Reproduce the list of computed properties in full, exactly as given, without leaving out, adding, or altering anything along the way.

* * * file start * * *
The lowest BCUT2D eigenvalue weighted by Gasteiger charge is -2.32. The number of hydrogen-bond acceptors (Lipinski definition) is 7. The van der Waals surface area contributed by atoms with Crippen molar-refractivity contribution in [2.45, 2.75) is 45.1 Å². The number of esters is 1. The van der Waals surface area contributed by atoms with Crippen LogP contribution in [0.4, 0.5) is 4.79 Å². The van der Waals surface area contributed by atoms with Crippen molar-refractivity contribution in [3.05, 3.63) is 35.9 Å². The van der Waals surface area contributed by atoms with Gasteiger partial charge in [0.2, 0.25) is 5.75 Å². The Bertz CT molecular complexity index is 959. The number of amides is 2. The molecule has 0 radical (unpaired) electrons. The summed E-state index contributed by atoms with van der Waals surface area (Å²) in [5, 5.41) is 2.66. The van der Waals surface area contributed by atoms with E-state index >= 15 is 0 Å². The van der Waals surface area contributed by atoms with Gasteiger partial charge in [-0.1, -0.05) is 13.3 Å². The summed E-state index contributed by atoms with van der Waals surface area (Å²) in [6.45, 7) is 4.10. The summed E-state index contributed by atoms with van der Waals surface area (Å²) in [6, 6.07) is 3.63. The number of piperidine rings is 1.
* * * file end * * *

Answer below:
The lowest BCUT2D eigenvalue weighted by Gasteiger charge is -2.32. The number of hydrogen-bond acceptors (Lipinski definition) is 7. The van der Waals surface area contributed by atoms with Crippen molar-refractivity contribution in [2.45, 2.75) is 45.1 Å². The number of esters is 1. The van der Waals surface area contributed by atoms with Crippen LogP contribution in [0.4, 0.5) is 4.79 Å². The van der Waals surface area contributed by atoms with Crippen molar-refractivity contribution in [3.05, 3.63) is 35.9 Å². The van der Waals surface area contributed by atoms with Gasteiger partial charge in [0.2, 0.25) is 5.75 Å². The Bertz CT molecular complexity index is 959. The number of amides is 2. The molecule has 0 radical (unpaired) electrons. The summed E-state index contributed by atoms with van der Waals surface area (Å²) in [5, 5.41) is 2.66. The van der Waals surface area contributed by atoms with E-state index >= 15 is 0 Å². The van der Waals surface area contributed by atoms with Gasteiger partial charge in [-0.1, -0.05) is 13.3 Å². The summed E-state index contributed by atoms with van der Waals surface area (Å²) in [6.45, 7) is 4.10. The summed E-state index contributed by atoms with van der Waals surface area (Å²) in [6, 6.07) is 3.63. The number of piperidine rings is 1.